The argument that globalization does not necessarily lead to peace is a pretty easy one to make, the usual example being that German-British trade was going brilliantly right up to World War I. Arguing that globalization leads to war is an altogether different enterprise. In his new book, When Globalization Fails: The End of Pax Americana, James Macdonald comes daringly close to showing that globalization, as a system of interdependence among major states, is an inherently unstable system that breeds insecurity among great powers. The interdependence feeds the insecurity.
If our multipolar world is going the way of Macdonald’s analysis, we would expect to see greater regionalization under the direction of one or another regional hegemon — and that does appear to be the case, despite important countervailing trends such as improving U.S.-India relations, which have rescued the World Trade Organization. In Central Asia, Russia’s Eurasian Economic Union and China’s New Silk Road confront each other as opposing regional power plays. Asia’s export-led economies are also becoming more regional: Asian exports are increasingly purchased within Asia itself as demand from advanced economies remains weak. And regardless of the degree to which “re-shoring” exists, the desirability of siting production in closer physical proximity has captured Western political imaginations. Meanwhile all the major powers are focused on strengthening regional security arrangements, and all the major emerging powers are building their defenses, including the blue-water navies, whose major “defensive” purpose is to defend raw-material supply routes.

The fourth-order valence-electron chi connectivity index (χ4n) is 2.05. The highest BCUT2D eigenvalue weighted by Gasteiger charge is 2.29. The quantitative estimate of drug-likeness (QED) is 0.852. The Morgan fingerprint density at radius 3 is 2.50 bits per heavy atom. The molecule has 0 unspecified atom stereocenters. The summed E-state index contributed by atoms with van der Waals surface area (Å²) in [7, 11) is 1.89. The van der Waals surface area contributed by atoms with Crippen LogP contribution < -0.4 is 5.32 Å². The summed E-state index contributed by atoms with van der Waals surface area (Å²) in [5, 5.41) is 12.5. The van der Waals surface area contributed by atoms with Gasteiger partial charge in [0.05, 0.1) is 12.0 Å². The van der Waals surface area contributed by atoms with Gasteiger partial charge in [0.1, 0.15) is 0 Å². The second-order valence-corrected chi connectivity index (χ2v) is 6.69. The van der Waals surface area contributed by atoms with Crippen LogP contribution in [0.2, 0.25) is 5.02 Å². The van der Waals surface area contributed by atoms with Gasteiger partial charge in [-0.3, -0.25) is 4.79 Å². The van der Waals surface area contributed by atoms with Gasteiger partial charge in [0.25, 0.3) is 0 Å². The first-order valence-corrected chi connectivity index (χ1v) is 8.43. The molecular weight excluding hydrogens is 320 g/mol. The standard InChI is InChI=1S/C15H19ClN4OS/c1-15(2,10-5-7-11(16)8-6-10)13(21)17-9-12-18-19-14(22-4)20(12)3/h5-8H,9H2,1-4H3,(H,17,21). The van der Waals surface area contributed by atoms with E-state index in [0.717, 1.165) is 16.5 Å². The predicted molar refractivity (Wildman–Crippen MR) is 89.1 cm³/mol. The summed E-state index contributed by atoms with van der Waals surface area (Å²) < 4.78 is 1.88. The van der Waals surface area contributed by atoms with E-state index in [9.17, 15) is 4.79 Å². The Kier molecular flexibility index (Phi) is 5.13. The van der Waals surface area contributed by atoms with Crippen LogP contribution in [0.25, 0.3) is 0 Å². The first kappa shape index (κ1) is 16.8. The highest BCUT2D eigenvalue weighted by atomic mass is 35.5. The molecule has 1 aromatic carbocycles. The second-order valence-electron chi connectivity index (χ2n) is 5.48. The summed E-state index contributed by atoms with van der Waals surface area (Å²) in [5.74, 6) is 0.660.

There are huge differences between today and earlier eras when the dynamics of globalization led to large-scale conflict. Nuclear weaponry is one; the lack of demographic-growth pressures in advanced economies is another. But we are nonetheless entering dangerous times.